I must admit, if I was one to blush, I would have been beet-red during the conversation. It’s embarrassing, to say the least, to have your mistakes pointed out to you so bluntly but also necessary. As I have learned, in the early days of the church confession was conducted in public. You were to stand up in front of the entire congregation and recite your sins. Of course it is no longer done like that but I had to stop and think about the benefits of public confession for a moment. You’d most certainly be far less inclined to commit the same sin again because you didn’t want to face the embarrassment of standing up and reciting it in front of your peers and loved ones. You’d also do your best to avoid doing anything that would be particularly embarrassing to admit to the world.

And so there I was, terribly ashamed while sitting there facing my shortcomings being read back to me by a peer, and my mind went reeling. If I can’t face my friend, how could I face my God? How could I possibly face the One who died on the cross for me and explain myself? Did it matter that I hadn’t uttered a swear word since or for a very long time beforehand? No it didn’t, because to be lulled so far deep into false security as to forget your falls and shortcomings is to make yourself a prime target for another attack and another fall.

Although I walked away embarrassed from that conversation, I also walked away ever grateful. The only way to overcome one’s demons is to look them in the face and acknowledge them for what they are.

I came across this band (well, more accurately put, one of its members came across this blog) and I thought I’d share one of their songs with you. They’re definitely worth the listen. Enjoy 🙂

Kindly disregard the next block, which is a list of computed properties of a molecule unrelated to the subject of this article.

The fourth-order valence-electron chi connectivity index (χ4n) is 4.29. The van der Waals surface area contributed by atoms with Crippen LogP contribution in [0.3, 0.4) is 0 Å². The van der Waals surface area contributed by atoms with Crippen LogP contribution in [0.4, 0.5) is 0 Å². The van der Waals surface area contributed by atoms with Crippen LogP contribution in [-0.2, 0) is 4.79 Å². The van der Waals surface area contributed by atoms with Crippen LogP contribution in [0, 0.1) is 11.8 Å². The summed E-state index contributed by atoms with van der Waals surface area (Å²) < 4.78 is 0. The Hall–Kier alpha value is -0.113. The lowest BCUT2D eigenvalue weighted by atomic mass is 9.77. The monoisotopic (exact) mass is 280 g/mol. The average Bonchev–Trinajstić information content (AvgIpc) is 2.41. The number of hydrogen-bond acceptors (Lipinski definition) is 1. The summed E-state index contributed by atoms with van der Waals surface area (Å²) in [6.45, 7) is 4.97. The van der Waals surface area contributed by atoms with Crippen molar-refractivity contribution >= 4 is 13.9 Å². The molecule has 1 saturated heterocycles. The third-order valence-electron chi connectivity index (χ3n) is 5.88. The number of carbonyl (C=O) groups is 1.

Recently, I began reading C.S. Lewis’ book The Screwtape Letters. The book is written in the format of a series of letters from a senior demon to a junior demon in training who is still learning about the various ways to make man fall and stumble into sin till so he ultimately loses his soul. So far, I’m enjoying it. As with the few other works by Lewis that I’ve read, I find myself appreciating the manner in which he gives his readers a new take on the things that seem so familiar.

I’ll stop writing here about the quality of his work and get to the substance. One short excerpt from the The Screwtape Letters has been bouncing around in my head since I read it and it’s worth sharing. Screwtape, the senior demon writing these instructional letters, speaks of God’s desires for man in the following terms: “He wants men to be concerned with what they do; our business is to keep them thinking about what will happen to them.”

When I read that sentence, I had to pause for a second and think about the magnitude of what it was saying. Yes, the words seem quite plain on their face but they actually resonate with the weight of the Bible behind them. The weight of the word of God  is contained in that short sentence. What is the Bible other than the the living Word that explains to us how to live our lives, how we can be holy just as our God in heaven is holy, how we can be perfect just as our Father in heaven is perfect.

And how is this holiness and perfection attained but by following His commands. “Love your neighbor as yourself.” “Give to him who asks of you.” “Judge not, so you shall not be judged.” “Pray for those who hate you.” “Ask and you shall receive.” They go on and on and give much comfort to the aching soul because they reveal the beauty of the God who uttered these commandments of love and compassion.

Yet, this short excerpt mirrors and goes to the heart of one particular verse in the Bible: “You shall know them by their fruits.” It is our actions that reveal who we are. What we do at a given moment, what we say, the looks we give, what we leave behind. It is never the things that happen to us that are remembered by others, but how we react to those things that is not forgotten. Lewis is right. We spend much time anticipating the future, all the could be’s, should be’s, and maybes and not enough time acting in the present.

The future will come; you can trust me on that one. But what will matter is not what it brings, but how we act in the face of what it brings.